Negotiations are a strategic discussion that resolves an issue in a way that both parties find acceptable. In a negotiation, each party tries to persuade the other to agree with their point of view. In business, we are constantly negotiating with suppliers, vendors, customers, and employees. To avoid being surprised at the bargaining table, you will need to be prepared with a plan. The “I FORESAW IT” mnemonic is a powerful tool that sums up what a negotiator should follow to systematically prepare for an important negotiation. Each letter reminds you of questions you want to ask yourself and then answer as part of your negotiation preparation.
The mnemonic stand for:
F- Factual and Financial research
R- Rapport, Reaction, and Responses
E- Empathy and Ethics
S- Setting and Scheduling
A- Alternatives to agreement
I- Independent criteria
T-Topics, Targets, and Tradeoffs
- What are your interests?
- What are the other parties’ interests?
- What are your common interests?
The answers will help you discover possible solutions. The answers that you come up with also serves to establish a baseline to see if your offers will satisfy each party’s needs. When negotiating with a company, a skilled negotiator will not only consider the interests of the business, but also the interests of the negotiator. For example, how will coming or not coming to an agreement affect the other person, will it make them look good or bad in the eyes of their supervisor, etc.?
Factual and Financial research
- Have you looked at the company’s website, Facebook or LinkedIn pages?
- Have you looked at the company’s competitor’s website, Facebook or LinkedIn pages?
- Have you looked at the negotiator’s LinkedIn or Facebook profile?
- Have you used the Reference USA lifestyle database to discover the interests and hobbies of the negotiators?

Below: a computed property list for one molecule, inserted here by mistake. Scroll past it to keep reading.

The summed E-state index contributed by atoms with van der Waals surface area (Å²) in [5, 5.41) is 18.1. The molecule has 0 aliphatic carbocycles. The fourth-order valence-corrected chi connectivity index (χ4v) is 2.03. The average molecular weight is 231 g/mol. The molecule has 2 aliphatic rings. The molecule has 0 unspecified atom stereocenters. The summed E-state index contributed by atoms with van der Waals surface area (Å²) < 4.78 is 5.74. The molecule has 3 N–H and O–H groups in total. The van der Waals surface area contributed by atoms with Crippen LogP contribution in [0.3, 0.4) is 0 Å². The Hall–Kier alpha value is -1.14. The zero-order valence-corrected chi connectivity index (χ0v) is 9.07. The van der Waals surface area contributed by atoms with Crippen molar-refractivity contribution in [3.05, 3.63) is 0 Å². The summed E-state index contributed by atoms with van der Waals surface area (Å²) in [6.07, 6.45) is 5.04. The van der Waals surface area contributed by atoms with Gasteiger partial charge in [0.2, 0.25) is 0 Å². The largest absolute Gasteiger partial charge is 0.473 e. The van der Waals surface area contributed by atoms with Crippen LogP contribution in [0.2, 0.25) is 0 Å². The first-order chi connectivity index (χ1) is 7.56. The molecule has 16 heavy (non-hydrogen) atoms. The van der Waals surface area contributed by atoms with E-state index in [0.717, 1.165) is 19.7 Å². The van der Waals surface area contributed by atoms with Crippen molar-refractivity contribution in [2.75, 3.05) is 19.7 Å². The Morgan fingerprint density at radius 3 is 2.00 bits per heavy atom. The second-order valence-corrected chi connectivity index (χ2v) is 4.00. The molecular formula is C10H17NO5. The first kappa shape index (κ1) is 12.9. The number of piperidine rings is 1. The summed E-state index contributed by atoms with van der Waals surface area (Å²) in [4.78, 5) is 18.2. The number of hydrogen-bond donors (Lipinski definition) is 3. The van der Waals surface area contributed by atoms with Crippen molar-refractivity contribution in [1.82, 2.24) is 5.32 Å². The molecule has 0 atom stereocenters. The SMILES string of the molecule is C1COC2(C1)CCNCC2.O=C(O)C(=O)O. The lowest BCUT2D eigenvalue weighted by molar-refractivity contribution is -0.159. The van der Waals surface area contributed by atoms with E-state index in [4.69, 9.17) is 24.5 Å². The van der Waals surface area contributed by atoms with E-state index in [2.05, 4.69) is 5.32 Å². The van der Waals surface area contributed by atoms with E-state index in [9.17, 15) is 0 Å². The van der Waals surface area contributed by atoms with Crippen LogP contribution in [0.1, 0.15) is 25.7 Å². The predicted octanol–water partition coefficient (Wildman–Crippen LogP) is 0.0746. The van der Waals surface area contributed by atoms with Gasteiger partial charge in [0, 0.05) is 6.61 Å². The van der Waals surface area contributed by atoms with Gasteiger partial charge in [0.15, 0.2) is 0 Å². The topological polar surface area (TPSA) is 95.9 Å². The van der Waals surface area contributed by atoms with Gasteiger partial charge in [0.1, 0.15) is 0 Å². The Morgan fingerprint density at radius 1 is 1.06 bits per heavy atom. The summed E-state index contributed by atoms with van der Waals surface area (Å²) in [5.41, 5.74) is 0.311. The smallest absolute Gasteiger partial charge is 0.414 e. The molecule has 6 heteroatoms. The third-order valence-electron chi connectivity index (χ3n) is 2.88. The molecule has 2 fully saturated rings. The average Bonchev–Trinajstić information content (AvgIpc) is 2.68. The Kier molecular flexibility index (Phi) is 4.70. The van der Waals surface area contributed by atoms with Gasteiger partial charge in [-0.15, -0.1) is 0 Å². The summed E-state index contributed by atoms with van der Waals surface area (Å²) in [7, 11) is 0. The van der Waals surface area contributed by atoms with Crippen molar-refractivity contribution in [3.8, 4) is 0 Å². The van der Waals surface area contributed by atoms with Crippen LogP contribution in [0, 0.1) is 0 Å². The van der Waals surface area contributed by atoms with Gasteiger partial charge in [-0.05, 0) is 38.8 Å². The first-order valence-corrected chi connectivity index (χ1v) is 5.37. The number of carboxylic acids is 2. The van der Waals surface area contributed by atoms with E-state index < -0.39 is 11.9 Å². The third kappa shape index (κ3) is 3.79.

During this step, you want to collect solid third-party facts that you can use in developing your offer and when dealing with push back so you can strengthen your case.
- What are your possible alternatives to an agreement?
- What are the other party’s possible alternatives to an agreement?
You should develop five or more options. Don’t be afraid to list some wild options. While many of the ideas you come up with will never work, you are likely to uncover a brilliant one.
Rapport, Reaction, and Responses
Did you discover common interests with the negotiator when looking at their social media or lifestyle database that you can use to connect with the negotiator?
People love to talk, so give them a reason to open up to you about a common interest. Ask them questions.
Sharing a personal story or divulging something that makes you a bit vulnerable with the negotiator is a great way to display that you are being honest and candid.
“You want to be hard on the problem and soft on the person.”
Empathy and Ethics
Think about the negotiation from the perspective of the other party to uncover other factors that you need to consider.
- Do they feel stressed?
- If they agree with elements of your offer, how will it reflect on them?
- Have you considered if there are any ethics traps such as conflicts of interest, time pressures, obligations, conformity pressures, and others that the negotiator is trying to avoid?
You want to make sure that your offer does not force the other negotiator into an ethical dilemma that will only add undue stress to the negotiations.